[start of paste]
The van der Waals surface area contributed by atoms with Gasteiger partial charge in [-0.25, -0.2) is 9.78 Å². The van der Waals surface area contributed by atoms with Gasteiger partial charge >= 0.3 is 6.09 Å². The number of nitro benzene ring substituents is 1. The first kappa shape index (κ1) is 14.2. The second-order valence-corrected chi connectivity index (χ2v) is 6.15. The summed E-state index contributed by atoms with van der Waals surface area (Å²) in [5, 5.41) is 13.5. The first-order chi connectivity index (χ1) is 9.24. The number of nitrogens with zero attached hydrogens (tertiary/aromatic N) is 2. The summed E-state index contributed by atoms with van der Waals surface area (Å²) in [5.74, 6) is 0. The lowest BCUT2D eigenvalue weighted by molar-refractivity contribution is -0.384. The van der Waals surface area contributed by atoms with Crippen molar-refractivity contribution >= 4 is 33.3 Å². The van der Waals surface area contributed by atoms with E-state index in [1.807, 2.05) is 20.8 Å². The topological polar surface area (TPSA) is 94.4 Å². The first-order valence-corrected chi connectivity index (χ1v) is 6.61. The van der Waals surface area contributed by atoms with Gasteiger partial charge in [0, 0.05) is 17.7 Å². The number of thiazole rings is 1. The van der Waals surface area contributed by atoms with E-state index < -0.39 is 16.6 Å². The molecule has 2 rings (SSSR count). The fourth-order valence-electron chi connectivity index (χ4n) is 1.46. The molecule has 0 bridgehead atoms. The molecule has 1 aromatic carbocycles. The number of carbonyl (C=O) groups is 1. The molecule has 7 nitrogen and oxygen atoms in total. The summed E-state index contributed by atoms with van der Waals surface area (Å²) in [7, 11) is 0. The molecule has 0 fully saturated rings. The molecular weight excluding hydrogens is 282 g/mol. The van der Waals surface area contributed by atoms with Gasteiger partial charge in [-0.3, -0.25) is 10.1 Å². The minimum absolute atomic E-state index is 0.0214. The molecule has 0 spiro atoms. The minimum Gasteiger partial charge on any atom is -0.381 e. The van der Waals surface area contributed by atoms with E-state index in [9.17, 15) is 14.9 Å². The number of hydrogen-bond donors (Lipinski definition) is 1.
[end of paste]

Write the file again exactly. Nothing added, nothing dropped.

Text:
The van der Waals surface area contributed by atoms with Gasteiger partial charge in [-0.25, -0.2) is 9.78 Å². The van der Waals surface area contributed by atoms with Gasteiger partial charge >= 0.3 is 6.09 Å². The number of nitro benzene ring substituents is 1. The first kappa shape index (κ1) is 14.2. The second-order valence-corrected chi connectivity index (χ2v) is 6.15. The summed E-state index contributed by atoms with van der Waals surface area (Å²) in [5, 5.41) is 13.5. The first-order chi connectivity index (χ1) is 9.24. The number of nitrogens with zero attached hydrogens (tertiary/aromatic N) is 2. The summed E-state index contributed by atoms with van der Waals surface area (Å²) in [5.74, 6) is 0. The lowest BCUT2D eigenvalue weighted by molar-refractivity contribution is -0.384. The van der Waals surface area contributed by atoms with Crippen molar-refractivity contribution >= 4 is 33.3 Å². The van der Waals surface area contributed by atoms with E-state index in [1.807, 2.05) is 20.8 Å². The topological polar surface area (TPSA) is 94.4 Å². The first-order valence-corrected chi connectivity index (χ1v) is 6.61. The van der Waals surface area contributed by atoms with Gasteiger partial charge in [0, 0.05) is 17.7 Å². The number of thiazole rings is 1. The van der Waals surface area contributed by atoms with E-state index < -0.39 is 16.6 Å². The molecule has 2 rings (SSSR count). The fourth-order valence-electron chi connectivity index (χ4n) is 1.46. The molecule has 0 bridgehead atoms. The molecule has 1 aromatic carbocycles. The number of carbonyl (C=O) groups is 1. The molecule has 7 nitrogen and oxygen atoms in total. The summed E-state index contributed by atoms with van der Waals surface area (Å²) in [7, 11) is 0. The molecule has 0 fully saturated rings. The molecular weight excluding hydrogens is 282 g/mol. The van der Waals surface area contributed by atoms with Gasteiger partial charge in [-0.3, -0.25) is 10.1 Å². The minimum absolute atomic E-state index is 0.0214. The molecule has 0 spiro atoms. The minimum Gasteiger partial charge on any atom is -0.381 e. The van der Waals surface area contributed by atoms with E-state index in [9.17, 15) is 14.9 Å². The number of hydrogen-bond donors (Lipinski definition) is 1.